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JavaScript

Timothy Wilson
Timothy Wilson
10,955 Points

When to use jQuery?

Maybe this is a silly question but in what situation(s) would you use jQuery and in what situation(s) would you write out pure JavaScript? I know that it all depends on what you want to do with your site but is it conceivable that you would only have jQuery code on your site or would you generally use a mixture?

1 Answer

Nicholas Olsen
seal-mask
.a{fill-rule:evenodd;}techdegree
Nicholas Olsen
Front End Web Development Techdegree Student 19,342 Points

If a web page only requires very simple functionality (like form validation) then you might consider writing pure javascript. It will make your web pages more efficient since it doesn't have to download a giant jQuery file. The caveat to this is that browsers very often do not interpret javascript the same, or their DOMs may be implemented differently. This is less of an issue in recent versions of major browsers, but if you're writing scripts for older browsers then it is probably advisable that you just use jQuery. (This is really the big reason jQuery was created to begin with).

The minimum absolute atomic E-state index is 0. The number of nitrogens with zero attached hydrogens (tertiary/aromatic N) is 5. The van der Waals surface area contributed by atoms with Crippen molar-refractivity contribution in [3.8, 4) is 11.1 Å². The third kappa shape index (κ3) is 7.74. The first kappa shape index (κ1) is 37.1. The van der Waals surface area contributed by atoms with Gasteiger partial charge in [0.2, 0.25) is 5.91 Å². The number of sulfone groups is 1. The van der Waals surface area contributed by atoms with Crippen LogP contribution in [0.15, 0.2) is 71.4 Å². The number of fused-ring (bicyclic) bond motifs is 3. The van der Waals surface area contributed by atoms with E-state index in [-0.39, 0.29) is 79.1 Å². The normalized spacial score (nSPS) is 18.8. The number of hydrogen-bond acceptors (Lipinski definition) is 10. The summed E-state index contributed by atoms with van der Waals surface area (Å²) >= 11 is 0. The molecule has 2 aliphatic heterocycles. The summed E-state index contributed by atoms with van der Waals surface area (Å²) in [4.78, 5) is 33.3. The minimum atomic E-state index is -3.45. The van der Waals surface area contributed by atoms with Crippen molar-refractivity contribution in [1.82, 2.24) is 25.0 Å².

jQuery solves cross-browser issues, has lots of nice plugins you can use and just has a better interface than native javascript and the DOM. However, if you're using jQuery for one small feature of your website, then you're effectively bringing in a bunch of code you're not using. If your webpage doesn't use ajax, then you're not going to use the $.ajax() method. But it is still there and it is taking up space causing your web page to load just a little more slowly. The same goes for ALL of the other jQuery code you're not using.

I think it just really boils down to your goals. If you just want to create a quick and easy project, support older browsers or have some really heavy javascript based effects then I think your best bet is to use jQuery. If you decide that you are going to use jQuery for anything, then you should probably use jQuery for everything. I wouldn't import jQuery for animations and then use vanilla javascript for form validations.

If you're worried a lot about efficiency I would consider using pure javascript (perhaps look into some javascript micro-libraries.) If you do decide to write in pure javascript, then you should do your research on writing cross-browser javascript and have a good testing strategy for testing your javascript in each browser.

If all of this seems super overwhelming, then just stick jQuery. :D

Timothy Wilson
Timothy Wilson
10,955 Points

Thank you so much. That really did help me.

James Barnett
James Barnett
39,199 Points

. If you decide that you are going to use jQuery for anything, then you should probably use jQuery for everything. I wouldn't import jQuery for animations and then use vanilla javascript for form validations.

That's great advice :+1: